The Georgetown University Farmers Market (GUFM), Georgetown Entertainment and Media Alliance (GEMA) and Georgetown Program Board (GPB) co-hosted a festive event that featured several Halloween-themed activities.
The Oct. 30 “A Night of Thrills” event consisted of six hours worth of spooky programming, from horror movies and costumes to visiting the campus’ Jesuit cemetery. The event came as a collaborative effort from the three student groups who aimed to foster a festive and fun spirit.
A Night of Thrills featured a nighttime farmers market in Red Square and a screening of “The Exorcist” on Copley Lawn. Attendees were able to buy food and movie snacks from the market while watching the film.
GUFM, which typically coordinates the Red Square farmers markets from 11 a.m. to 4 p.m. on Wednesdays, hosted the new, nighttime market from 6 to 10 p.m. for this event.
For the first time in the tradition’s 50-year history, GPB showed “The Exorcist” outside on Copley Lawn, according to GPB vice president Carina DelCore (CAS ’24). Participants were able to watch the film on a large screen and received wireless headsets for a more immersive experience.
DelCore said the collaboration with the other student organizations broadened the tradition of the film’s screening by incorporating additional festivities.
“This is a really fun tradition,” DelCore told The Hoya. “Now we’ve gotten a chance to work with other student groups and really have a chance to sort of expand it and make it a good tradition for everybody to enjoy,” DelCore told The Hoya.
DelCore said she hoped the event offered attendees the chance to not only experience the tradition, but also connect with other Georgetown students and get excited for the Halloween season.
“I really hope that they get to have a great Georgetown tradition experience. ‘The Exorcist’ is so cool that it was filmed here,” DelCore said. “I think it’s just like a fun way to appreciate our community and be surrounded by other people from Georgetown, in a non-academic, just fun, appreciative way and to get in the Halloween spirit.”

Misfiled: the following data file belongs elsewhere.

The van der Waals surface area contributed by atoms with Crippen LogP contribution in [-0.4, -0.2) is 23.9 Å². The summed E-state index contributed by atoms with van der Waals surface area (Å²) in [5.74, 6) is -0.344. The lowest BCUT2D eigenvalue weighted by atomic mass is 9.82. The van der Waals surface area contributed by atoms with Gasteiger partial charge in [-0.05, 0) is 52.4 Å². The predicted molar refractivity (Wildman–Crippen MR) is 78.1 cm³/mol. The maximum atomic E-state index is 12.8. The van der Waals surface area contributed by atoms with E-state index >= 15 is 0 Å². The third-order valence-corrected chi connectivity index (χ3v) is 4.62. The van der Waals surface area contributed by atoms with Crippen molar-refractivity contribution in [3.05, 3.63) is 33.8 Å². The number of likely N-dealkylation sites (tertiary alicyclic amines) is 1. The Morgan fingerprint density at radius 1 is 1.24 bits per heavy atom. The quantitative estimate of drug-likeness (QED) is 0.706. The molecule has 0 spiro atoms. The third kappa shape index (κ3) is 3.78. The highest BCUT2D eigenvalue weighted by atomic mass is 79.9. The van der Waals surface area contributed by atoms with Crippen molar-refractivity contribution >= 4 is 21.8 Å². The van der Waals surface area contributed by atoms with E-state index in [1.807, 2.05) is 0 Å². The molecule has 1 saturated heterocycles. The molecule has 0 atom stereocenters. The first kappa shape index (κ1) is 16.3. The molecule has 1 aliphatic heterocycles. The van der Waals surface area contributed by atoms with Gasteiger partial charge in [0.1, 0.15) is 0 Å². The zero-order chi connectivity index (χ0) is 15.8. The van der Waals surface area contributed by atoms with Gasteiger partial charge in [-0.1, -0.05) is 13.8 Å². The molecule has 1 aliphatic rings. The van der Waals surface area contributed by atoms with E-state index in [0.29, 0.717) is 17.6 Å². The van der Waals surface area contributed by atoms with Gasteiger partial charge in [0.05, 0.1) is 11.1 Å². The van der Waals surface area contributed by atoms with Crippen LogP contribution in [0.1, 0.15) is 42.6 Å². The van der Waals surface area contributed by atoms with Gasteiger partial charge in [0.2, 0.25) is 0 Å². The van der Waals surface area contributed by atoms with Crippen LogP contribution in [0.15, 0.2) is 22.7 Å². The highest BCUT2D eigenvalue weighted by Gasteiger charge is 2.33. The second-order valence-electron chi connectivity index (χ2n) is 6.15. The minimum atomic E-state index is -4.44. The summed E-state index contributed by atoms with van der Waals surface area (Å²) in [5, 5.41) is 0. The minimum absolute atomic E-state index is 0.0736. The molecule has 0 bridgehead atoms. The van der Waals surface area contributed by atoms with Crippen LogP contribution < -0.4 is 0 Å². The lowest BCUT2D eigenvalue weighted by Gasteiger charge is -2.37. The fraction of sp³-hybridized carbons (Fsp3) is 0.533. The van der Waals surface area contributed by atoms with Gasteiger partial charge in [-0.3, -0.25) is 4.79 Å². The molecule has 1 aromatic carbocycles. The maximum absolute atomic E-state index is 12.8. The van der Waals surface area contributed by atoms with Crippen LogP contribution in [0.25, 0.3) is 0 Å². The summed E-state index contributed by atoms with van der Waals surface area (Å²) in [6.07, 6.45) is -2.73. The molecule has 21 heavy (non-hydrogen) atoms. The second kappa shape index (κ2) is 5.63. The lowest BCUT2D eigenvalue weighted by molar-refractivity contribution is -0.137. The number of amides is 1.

Alessandra Vietina (MSB ’24), a student on the GUFM Board, said the event represented a unique collaboration between the Farmers Market and GEMA due to their diverse missions and programming. The event aimed to combine the Farmers Market tradition of weekly afternoon markets with GEMA’s tradition of a nighttime Halloween Eve screening of “The Exorcist,” according to Vietina.
“The idea, because my roommate’s on the board of GEMA, was to put them together and I was like, ‘let’s do a night market and a movie and kind of bring those things together,’” Vietina told The Hoya. “And so I tried to get some new things going.”
Vietina said the result was a spooky evening marketplace, which brought both new and familiar vendors to Red Square to offer students snacks before the screening.
“I wanted to bring things people will snack on in a movie, but also bring some of the returning vendors,” Vietina said.
Among some of the vendor snacks unique to the event were kettle corn and complimentary hot cider which the GUFM board offered. BUN’D up, a vendor which typically offers bao buns during the daytime market, also sold burgers during the nighttime market. Local churro vendor, Churros, Inc., also participated at the Market in celebration of the Nov. 1 Mexican holiday, Day of the Dead (Día de los Muertos), a commemoration of deceased ancestors.
Vietina said the GUFM Board intended for the event to be an enjoyable celebration of the holiday season.
“We’re just excited for people to come and watch ‘The Exorcist’ together for the end of Halloween and the beginning of the holidays,” Vietina said. “I hope people can get some good food and enjoy a good movie.”
After the film screening, attendees were also encouraged to take part in the annual “Healy Howl” in the Jesuit cemetery, which included free cookies from Wisemiller’s Deli, a countdown to midnight and a collective howl at the moon.
Will Hays (SFS ’25), the president of GPB, said he hopes the unique and Halloween-themed events allowed students to let loose and enjoy the festivities.
“We hope people have a good time. Maybe a few screams, a few jumps. But yeah, we just hope that everyone who comes out is able to enjoy this tradition,” Hays told The Hoya.
Elliot Lovinger (CAS ’25), a student who attended the event, said it felt distinct from typical Georgetown events as it combined traditions into a novel celebration of the holidays.
“It’s just a change of scenery. It was like a new event,” Lovinger told The Hoya. “We were talking about how Georgetown doesn’t really host a lot of fun events. So this was festive and it seemed fun.”